Style Other / Ref.13311
Exceptional oak shop counter with a decoration depicting coffee and cocoa trade, circa 1880
Width: 94'' ½ 240cm
Height: 39'' ⅜ 100cm
Depth: 31'' ½ 80cm
This exceptional piece of furniture was made during the 1880 decade, and was especially ordered to be a shop’s counter. Made out of oak tree, it presents a really rich and original decoration sculpted in a more or less prominent relief, and depicts the cocoa and coffee trade.
The facade is cadenced by three niches in which are figured sculpted subjects. The one in the center, the biggest, is adorned with two women in high relief wearing a tunic in the antique style, turning their looks toward the spectator. Set in front of a sugar-cane field, they are sat on cocoa and coffee bales marked with initials : D/R for the coffee, IE/CE for the cocoa. They have with them a basket of cherry coffee – a term employed to name the un-roasted coffee bean – and another one filled with cocoa pods, which they are designating. Two smaller niches are framing the main one. Acting like mirrors, the are inhabited by a monk climbing a palm tree. The side panels are adorned with only one niche each, on which is figured a composition of elements reminding of the journey to the producer countries. One can see there, in front of a palm tree, a ship’s sail, barrels, an anchor, a paddle as well as bundles of merchandise where can be seen again the initials DL and DE.
The cut corners on our counter are adorned with one niche adorned with a trophy of cocoa pods where one can see the beads, held by a knotted ribbon. They were most certainly both crowned by a mascaron on the ledge, depicting an indigenous in relief, but only one is subsisting. The rest of the ledge presents a beautiful frieze in slight relief, drawing plants interlacings where one can recognize stylish coffee bush flowers.
The arrival of exotic beverages in Europe dates back from the first great discovery journeys of seafarers at the end of the 15th century. Facing a growing demand for chocolate, Europeans and in particular the Spanish army turned the indigenous of South America into slaves and exploited the African labor forces in order to reduce the costs. The beverage is popularized in France by Marie-Thérèse of Austria and her husband the king Louis XIV, who brought its consummation to Versailles. Nevertheless, it is only at the beginning of the 19th century that the first chocolate factories opened, in particular in England where Cadbury invented the first dark chocolate tablet in 1821. Seven years later, Van Houten invented the cocoa powder. The acceleration of industrialization during this period made the chocolate a common consummation good, under all his forms, before knowing his real boom at the end of the Second Empire. Regarding coffee, the beverage also knows a great success in Europe since the 17th century, after being brought back by Middle-East merchants. For this reason, Europeans colonists decided to introduce its culture to the New World, which became the main region for coffee production, ahead of Africa. Under Louis XIV’s reign, coffee grinders were made out of steel, but it is really during the 19th century that coffee grinders invaded all interiors, in particular the model from the Peugeot brothers company – the first model dating back from 1832.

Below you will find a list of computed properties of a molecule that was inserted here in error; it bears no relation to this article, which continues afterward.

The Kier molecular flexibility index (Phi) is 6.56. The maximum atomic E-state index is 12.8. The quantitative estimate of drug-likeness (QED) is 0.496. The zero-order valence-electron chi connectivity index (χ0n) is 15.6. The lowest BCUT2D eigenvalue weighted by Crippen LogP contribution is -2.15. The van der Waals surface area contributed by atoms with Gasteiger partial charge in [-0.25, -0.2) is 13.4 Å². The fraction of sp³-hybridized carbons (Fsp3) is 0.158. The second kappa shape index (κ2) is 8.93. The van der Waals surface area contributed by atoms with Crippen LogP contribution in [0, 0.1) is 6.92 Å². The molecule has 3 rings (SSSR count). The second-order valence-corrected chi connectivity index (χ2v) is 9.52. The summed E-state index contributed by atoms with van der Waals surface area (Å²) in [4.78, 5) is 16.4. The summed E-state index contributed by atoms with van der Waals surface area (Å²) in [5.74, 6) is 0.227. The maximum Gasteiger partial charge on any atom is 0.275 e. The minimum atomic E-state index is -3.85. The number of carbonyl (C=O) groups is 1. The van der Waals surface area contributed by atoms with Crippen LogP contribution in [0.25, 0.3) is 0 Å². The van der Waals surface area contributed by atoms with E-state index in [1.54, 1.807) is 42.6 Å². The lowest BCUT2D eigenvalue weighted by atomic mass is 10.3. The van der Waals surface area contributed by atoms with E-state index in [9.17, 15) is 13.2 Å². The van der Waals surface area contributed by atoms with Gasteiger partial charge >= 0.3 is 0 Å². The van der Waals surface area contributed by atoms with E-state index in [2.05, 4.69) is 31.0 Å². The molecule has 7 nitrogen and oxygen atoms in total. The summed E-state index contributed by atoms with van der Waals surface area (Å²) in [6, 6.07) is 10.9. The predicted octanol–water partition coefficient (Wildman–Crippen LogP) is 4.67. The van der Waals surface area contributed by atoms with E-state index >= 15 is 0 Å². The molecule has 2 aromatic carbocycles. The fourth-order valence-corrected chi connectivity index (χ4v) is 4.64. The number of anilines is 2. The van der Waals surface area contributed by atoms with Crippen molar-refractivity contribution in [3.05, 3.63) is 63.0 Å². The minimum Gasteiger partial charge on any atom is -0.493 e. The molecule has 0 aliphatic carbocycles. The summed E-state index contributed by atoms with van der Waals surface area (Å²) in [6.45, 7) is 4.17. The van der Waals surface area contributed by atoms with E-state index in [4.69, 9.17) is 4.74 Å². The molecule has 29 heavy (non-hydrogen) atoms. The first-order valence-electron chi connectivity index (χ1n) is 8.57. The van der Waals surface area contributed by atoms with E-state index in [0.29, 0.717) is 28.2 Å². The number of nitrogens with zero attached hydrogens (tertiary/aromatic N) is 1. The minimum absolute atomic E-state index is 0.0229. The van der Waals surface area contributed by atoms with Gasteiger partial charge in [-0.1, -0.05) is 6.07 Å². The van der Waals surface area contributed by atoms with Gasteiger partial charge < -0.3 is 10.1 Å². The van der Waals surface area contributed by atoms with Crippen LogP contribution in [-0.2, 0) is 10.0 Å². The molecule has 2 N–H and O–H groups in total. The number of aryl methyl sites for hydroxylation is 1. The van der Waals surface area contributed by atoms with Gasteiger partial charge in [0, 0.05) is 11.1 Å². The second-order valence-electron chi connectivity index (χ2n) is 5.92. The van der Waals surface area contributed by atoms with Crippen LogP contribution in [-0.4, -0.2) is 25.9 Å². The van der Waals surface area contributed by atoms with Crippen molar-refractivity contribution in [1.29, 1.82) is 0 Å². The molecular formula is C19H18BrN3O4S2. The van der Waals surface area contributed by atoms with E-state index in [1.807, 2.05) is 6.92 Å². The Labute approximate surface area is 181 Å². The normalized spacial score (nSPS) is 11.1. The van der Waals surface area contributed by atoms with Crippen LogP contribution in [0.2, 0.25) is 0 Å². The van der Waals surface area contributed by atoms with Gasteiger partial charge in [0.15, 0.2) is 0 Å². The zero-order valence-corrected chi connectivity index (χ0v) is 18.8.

During this period, a poor offering boosted the use of diverse substitutes with a close taste, like the chicory root. Regarding the cocoa, it was already produced with lots of defects : low quality cocoa, mixed with flours, lentils, peas, beans, potato starch, oils…
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